The number of global deaths from terrorism has fallen for the second year in a row, signalling “a turning point in the fight against radical Islamist extremism,” a report has concluded. 

The total number of deaths is down 22 per cent compared to the peak of terror activity in 2014, while the year-on-year figure fell by 13 per cent, according to the 2017 Global Terrorism Index.

“It’s a very positive trend,” Daniel Hyslop, research director for the Institute for Economics and Peace told The Independent. “The main reason is that four of the five countries most impacted by terrorism, Syria, Pakistan, Afghanistan and Nigeria, all had improvements.”

Nigeria saw the largest reduction, with deaths attributed to Boko Haram decreasing by 80 per cent as the radical group faced increasing pressure from the Multinational Joint Task Force. 

Despite the fall, Iraq bore the brunt of an increase in deaths primarily driven by Isis, which stepped up its suicide attacks on civilians to compensate for its territorial losses. “Isis has suffered major battlefield defeats and in sign of its desperation has increased the number of suicide attacks and terrorist attacks on civilians,” the report said. 

The yearly report found 94 per cent of all terrorist deaths took place in the Middle East and north Africa, sub-Saharan Africa and south Asia.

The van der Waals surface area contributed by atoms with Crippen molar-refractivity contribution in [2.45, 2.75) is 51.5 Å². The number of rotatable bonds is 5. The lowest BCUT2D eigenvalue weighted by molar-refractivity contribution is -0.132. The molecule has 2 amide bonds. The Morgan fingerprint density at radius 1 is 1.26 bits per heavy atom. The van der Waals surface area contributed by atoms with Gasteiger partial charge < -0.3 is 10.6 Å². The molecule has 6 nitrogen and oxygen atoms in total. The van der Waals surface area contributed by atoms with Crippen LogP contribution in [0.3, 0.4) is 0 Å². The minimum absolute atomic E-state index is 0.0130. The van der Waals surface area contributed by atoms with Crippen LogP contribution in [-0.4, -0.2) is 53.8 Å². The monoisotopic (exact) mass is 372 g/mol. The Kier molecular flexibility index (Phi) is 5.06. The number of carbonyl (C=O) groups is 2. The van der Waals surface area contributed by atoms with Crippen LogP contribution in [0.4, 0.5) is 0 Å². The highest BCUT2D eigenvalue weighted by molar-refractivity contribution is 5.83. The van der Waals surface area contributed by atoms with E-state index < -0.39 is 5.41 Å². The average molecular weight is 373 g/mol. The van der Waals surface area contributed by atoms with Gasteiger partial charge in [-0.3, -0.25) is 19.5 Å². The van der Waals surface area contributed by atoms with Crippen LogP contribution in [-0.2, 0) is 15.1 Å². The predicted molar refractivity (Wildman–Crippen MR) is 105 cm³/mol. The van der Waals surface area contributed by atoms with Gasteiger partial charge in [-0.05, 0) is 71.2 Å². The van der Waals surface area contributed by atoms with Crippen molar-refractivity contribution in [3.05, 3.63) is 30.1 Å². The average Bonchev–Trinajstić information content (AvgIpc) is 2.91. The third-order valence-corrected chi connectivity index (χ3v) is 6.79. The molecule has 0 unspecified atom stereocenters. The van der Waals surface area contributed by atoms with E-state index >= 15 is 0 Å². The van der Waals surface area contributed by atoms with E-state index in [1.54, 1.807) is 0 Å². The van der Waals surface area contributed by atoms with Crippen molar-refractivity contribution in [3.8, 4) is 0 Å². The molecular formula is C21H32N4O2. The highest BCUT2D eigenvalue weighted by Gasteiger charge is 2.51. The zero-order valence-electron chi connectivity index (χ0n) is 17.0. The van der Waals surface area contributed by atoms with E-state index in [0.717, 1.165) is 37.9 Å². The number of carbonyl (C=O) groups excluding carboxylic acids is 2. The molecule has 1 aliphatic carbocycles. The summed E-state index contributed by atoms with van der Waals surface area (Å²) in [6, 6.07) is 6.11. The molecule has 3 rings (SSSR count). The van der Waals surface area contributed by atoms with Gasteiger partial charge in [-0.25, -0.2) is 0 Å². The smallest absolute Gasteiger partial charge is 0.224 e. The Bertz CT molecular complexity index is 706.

While the number of global deaths and attacks fell, 2016 was the deadliest year for terrorism in European countries and other developed nations since 2001. If the 11 September attacks in New York are excluded, it was the deadliest year for terrorism since 1988.

More countries have experienced at least one death from terrorism than at any other time in the past 17 years, the report found, with terrorism affecting 77 countries in 2016. 

However, the first half of 2017 saw a significant reduction in deaths compared to last year, the report said, as Isis continued to suffer defeats in Iraq and Syria, diminishing its capacity to carry out terror attacks.

The figure indicates a potential improvement, Mr Hyslop said, indicating a trend that may see a decrease in Isis attacks. “When you look at Iraq and Syria, with Isis very close to military defeat, that bodes well for the future of terrorist activity,” he said.

Although he warned there was a risk the terror group could change its tactics to become more of a guerilla fighting, he said the so-called Islamic State’s territorial losses meant it would also lose the revenue it needs to commit violence, recruit followers and spread its propaganda.

Mr Hyslop added: “The reality is that as the group is being defeated, I think you will see fewer deaths in the places where the majority of deaths occur.”

The report said improvements in counterterrorism strategies have led to more attacks being foiled than in previous years. In 2014 and 2015, two in 10 attacks were prevented, while in 2016 three in 10 were stopped. 

However, it also noted terror attacks were becoming less sophisticated and more likely to be directed against civilian targets in the West. Such attacks, which often use trucks and knives, are cheaper to conduct and harder for the authorities to detect. 

“Of course you have a negative response to that which is the deployment of more basic tactics involving knives and trucks,” Mr Hyslop said. “This is one of the challenges for counter-terrorism, which is constantly catching up with the new trend or the new tactics, and the tactics are constantly evolving.”

Overall, the impact of terrorism cost the global economy  $84bn (£64bn) in 2016, a reduction of nearly $6bn (£4.6bn) from 2015.